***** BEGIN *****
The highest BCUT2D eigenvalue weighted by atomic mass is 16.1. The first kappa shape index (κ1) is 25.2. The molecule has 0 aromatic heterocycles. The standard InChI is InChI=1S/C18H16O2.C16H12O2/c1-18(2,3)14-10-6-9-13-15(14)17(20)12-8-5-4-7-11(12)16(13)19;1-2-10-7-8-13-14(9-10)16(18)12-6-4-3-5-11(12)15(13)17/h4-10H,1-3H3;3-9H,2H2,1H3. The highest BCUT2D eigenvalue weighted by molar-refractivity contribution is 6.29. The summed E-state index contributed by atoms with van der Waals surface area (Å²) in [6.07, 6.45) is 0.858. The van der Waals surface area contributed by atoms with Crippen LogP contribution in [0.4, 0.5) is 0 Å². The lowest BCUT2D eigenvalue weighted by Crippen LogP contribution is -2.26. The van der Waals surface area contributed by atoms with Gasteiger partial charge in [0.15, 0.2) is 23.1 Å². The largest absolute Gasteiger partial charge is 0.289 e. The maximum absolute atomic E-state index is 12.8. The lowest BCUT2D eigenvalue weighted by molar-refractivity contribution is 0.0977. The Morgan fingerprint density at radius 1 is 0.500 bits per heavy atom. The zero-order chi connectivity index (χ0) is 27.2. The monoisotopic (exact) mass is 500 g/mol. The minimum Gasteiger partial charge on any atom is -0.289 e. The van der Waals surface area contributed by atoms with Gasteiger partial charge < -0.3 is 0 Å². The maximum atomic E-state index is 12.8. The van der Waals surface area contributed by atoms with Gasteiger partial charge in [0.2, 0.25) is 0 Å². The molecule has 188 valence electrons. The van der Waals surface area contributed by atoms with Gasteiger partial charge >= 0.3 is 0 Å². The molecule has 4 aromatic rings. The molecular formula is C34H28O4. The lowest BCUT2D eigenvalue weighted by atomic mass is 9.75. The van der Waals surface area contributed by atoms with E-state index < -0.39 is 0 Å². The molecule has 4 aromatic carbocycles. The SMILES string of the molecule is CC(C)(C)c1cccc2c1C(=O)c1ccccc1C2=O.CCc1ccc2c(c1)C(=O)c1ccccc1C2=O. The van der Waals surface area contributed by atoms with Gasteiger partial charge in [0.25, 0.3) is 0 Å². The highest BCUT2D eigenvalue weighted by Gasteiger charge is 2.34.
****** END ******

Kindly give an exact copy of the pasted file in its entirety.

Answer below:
The highest BCUT2D eigenvalue weighted by atomic mass is 16.1. The first kappa shape index (κ1) is 25.2. The molecule has 0 aromatic heterocycles. The standard InChI is InChI=1S/C18H16O2.C16H12O2/c1-18(2,3)14-10-6-9-13-15(14)17(20)12-8-5-4-7-11(12)16(13)19;1-2-10-7-8-13-14(9-10)16(18)12-6-4-3-5-11(12)15(13)17/h4-10H,1-3H3;3-9H,2H2,1H3. The highest BCUT2D eigenvalue weighted by molar-refractivity contribution is 6.29. The summed E-state index contributed by atoms with van der Waals surface area (Å²) in [6.07, 6.45) is 0.858. The van der Waals surface area contributed by atoms with Crippen LogP contribution in [0.4, 0.5) is 0 Å². The lowest BCUT2D eigenvalue weighted by Crippen LogP contribution is -2.26. The van der Waals surface area contributed by atoms with Gasteiger partial charge in [0.15, 0.2) is 23.1 Å². The largest absolute Gasteiger partial charge is 0.289 e. The maximum absolute atomic E-state index is 12.8. The lowest BCUT2D eigenvalue weighted by molar-refractivity contribution is 0.0977. The Morgan fingerprint density at radius 1 is 0.500 bits per heavy atom. The zero-order chi connectivity index (χ0) is 27.2. The monoisotopic (exact) mass is 500 g/mol. The minimum Gasteiger partial charge on any atom is -0.289 e. The van der Waals surface area contributed by atoms with Gasteiger partial charge < -0.3 is 0 Å². The maximum atomic E-state index is 12.8. The van der Waals surface area contributed by atoms with Gasteiger partial charge in [0.2, 0.25) is 0 Å². The molecule has 188 valence electrons. The van der Waals surface area contributed by atoms with Gasteiger partial charge >= 0.3 is 0 Å². The molecule has 4 aromatic rings. The molecular formula is C34H28O4. The lowest BCUT2D eigenvalue weighted by atomic mass is 9.75. The van der Waals surface area contributed by atoms with E-state index < -0.39 is 0 Å². The molecule has 4 aromatic carbocycles. The SMILES string of the molecule is CC(C)(C)c1cccc2c1C(=O)c1ccccc1C2=O.CCc1ccc2c(c1)C(=O)c1ccccc1C2=O. The van der Waals surface area contributed by atoms with Gasteiger partial charge in [0.25, 0.3) is 0 Å². The highest BCUT2D eigenvalue weighted by Gasteiger charge is 2.34.